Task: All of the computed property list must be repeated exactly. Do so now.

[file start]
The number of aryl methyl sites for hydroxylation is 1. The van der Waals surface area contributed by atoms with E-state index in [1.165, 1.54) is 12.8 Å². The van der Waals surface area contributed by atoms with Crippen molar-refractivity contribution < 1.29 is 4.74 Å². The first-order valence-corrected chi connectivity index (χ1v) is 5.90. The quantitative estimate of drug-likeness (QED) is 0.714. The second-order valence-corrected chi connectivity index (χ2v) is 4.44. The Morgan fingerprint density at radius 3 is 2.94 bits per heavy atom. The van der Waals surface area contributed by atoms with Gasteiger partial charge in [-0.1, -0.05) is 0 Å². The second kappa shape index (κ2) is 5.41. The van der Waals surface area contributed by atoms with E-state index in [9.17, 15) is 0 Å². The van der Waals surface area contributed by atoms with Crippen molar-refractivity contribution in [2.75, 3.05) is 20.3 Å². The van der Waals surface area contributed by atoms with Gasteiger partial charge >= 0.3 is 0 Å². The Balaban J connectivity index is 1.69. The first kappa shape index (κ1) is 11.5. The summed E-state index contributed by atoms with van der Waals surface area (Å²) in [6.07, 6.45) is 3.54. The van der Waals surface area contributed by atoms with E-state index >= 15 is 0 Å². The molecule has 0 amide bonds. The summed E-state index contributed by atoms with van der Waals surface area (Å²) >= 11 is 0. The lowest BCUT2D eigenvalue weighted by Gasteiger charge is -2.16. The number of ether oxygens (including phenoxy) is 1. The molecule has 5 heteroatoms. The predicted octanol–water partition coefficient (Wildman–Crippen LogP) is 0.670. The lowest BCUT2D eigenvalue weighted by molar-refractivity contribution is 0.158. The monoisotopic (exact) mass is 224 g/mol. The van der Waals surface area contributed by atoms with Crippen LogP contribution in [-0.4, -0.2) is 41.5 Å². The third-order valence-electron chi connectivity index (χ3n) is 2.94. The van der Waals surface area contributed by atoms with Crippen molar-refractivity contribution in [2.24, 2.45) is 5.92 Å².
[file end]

The number of aryl methyl sites for hydroxylation is 1. The van der Waals surface area contributed by atoms with E-state index in [1.165, 1.54) is 12.8 Å². The van der Waals surface area contributed by atoms with Crippen molar-refractivity contribution < 1.29 is 4.74 Å². The first-order valence-corrected chi connectivity index (χ1v) is 5.90. The quantitative estimate of drug-likeness (QED) is 0.714. The second-order valence-corrected chi connectivity index (χ2v) is 4.44. The Morgan fingerprint density at radius 3 is 2.94 bits per heavy atom. The van der Waals surface area contributed by atoms with Gasteiger partial charge in [-0.1, -0.05) is 0 Å². The second kappa shape index (κ2) is 5.41. The van der Waals surface area contributed by atoms with E-state index in [9.17, 15) is 0 Å². The van der Waals surface area contributed by atoms with Crippen molar-refractivity contribution in [2.75, 3.05) is 20.3 Å². The van der Waals surface area contributed by atoms with Gasteiger partial charge >= 0.3 is 0 Å². The Balaban J connectivity index is 1.69. The first kappa shape index (κ1) is 11.5. The summed E-state index contributed by atoms with van der Waals surface area (Å²) in [6.07, 6.45) is 3.54. The van der Waals surface area contributed by atoms with E-state index >= 15 is 0 Å². The molecule has 0 amide bonds. The summed E-state index contributed by atoms with van der Waals surface area (Å²) >= 11 is 0. The lowest BCUT2D eigenvalue weighted by Gasteiger charge is -2.16. The number of ether oxygens (including phenoxy) is 1. The molecule has 5 heteroatoms. The predicted octanol–water partition coefficient (Wildman–Crippen LogP) is 0.670. The lowest BCUT2D eigenvalue weighted by molar-refractivity contribution is 0.158. The monoisotopic (exact) mass is 224 g/mol. The van der Waals surface area contributed by atoms with Crippen LogP contribution in [-0.4, -0.2) is 41.5 Å². The third-order valence-electron chi connectivity index (χ3n) is 2.94. The van der Waals surface area contributed by atoms with Crippen molar-refractivity contribution in [2.24, 2.45) is 5.92 Å².